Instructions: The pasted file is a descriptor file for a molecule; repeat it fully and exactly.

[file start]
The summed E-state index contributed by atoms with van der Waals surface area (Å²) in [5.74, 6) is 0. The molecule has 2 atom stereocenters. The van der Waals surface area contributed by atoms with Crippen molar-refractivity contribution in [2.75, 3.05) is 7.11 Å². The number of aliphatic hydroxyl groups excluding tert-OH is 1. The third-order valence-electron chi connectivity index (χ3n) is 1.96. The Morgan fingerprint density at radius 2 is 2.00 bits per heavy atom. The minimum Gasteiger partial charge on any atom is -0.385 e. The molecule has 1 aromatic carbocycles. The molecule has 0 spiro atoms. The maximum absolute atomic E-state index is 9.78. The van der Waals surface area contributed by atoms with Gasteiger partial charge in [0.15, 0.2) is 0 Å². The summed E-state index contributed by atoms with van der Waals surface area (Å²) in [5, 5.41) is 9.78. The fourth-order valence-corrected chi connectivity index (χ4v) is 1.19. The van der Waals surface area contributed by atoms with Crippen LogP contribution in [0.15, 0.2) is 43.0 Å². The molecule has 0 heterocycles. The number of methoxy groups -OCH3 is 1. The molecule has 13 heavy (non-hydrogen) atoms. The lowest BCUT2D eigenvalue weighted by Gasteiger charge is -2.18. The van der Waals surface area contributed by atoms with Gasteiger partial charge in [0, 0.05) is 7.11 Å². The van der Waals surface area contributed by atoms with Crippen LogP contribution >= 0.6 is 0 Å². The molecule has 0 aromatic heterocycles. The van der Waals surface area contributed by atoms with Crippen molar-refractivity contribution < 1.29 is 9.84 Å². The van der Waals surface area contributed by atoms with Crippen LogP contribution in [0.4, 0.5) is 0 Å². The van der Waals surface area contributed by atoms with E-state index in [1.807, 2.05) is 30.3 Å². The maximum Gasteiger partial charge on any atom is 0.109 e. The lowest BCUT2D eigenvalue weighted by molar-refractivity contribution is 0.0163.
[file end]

The summed E-state index contributed by atoms with van der Waals surface area (Å²) in [5.74, 6) is 0. The molecule has 2 atom stereocenters. The van der Waals surface area contributed by atoms with Crippen molar-refractivity contribution in [2.75, 3.05) is 7.11 Å². The number of aliphatic hydroxyl groups excluding tert-OH is 1. The third-order valence-electron chi connectivity index (χ3n) is 1.96. The Morgan fingerprint density at radius 2 is 2.00 bits per heavy atom. The minimum Gasteiger partial charge on any atom is -0.385 e. The molecule has 1 aromatic carbocycles. The molecule has 0 spiro atoms. The maximum absolute atomic E-state index is 9.78. The van der Waals surface area contributed by atoms with Gasteiger partial charge in [0.15, 0.2) is 0 Å². The summed E-state index contributed by atoms with van der Waals surface area (Å²) in [5, 5.41) is 9.78. The fourth-order valence-corrected chi connectivity index (χ4v) is 1.19. The van der Waals surface area contributed by atoms with Crippen LogP contribution in [0.15, 0.2) is 43.0 Å². The molecule has 0 heterocycles. The number of methoxy groups -OCH3 is 1. The molecule has 13 heavy (non-hydrogen) atoms. The lowest BCUT2D eigenvalue weighted by Gasteiger charge is -2.18. The van der Waals surface area contributed by atoms with Gasteiger partial charge in [0, 0.05) is 7.11 Å². The van der Waals surface area contributed by atoms with Crippen LogP contribution >= 0.6 is 0 Å². The molecule has 0 aromatic heterocycles. The van der Waals surface area contributed by atoms with Crippen molar-refractivity contribution < 1.29 is 9.84 Å². The van der Waals surface area contributed by atoms with Crippen LogP contribution in [0.4, 0.5) is 0 Å². The van der Waals surface area contributed by atoms with E-state index in [1.807, 2.05) is 30.3 Å². The maximum Gasteiger partial charge on any atom is 0.109 e. The lowest BCUT2D eigenvalue weighted by molar-refractivity contribution is 0.0163.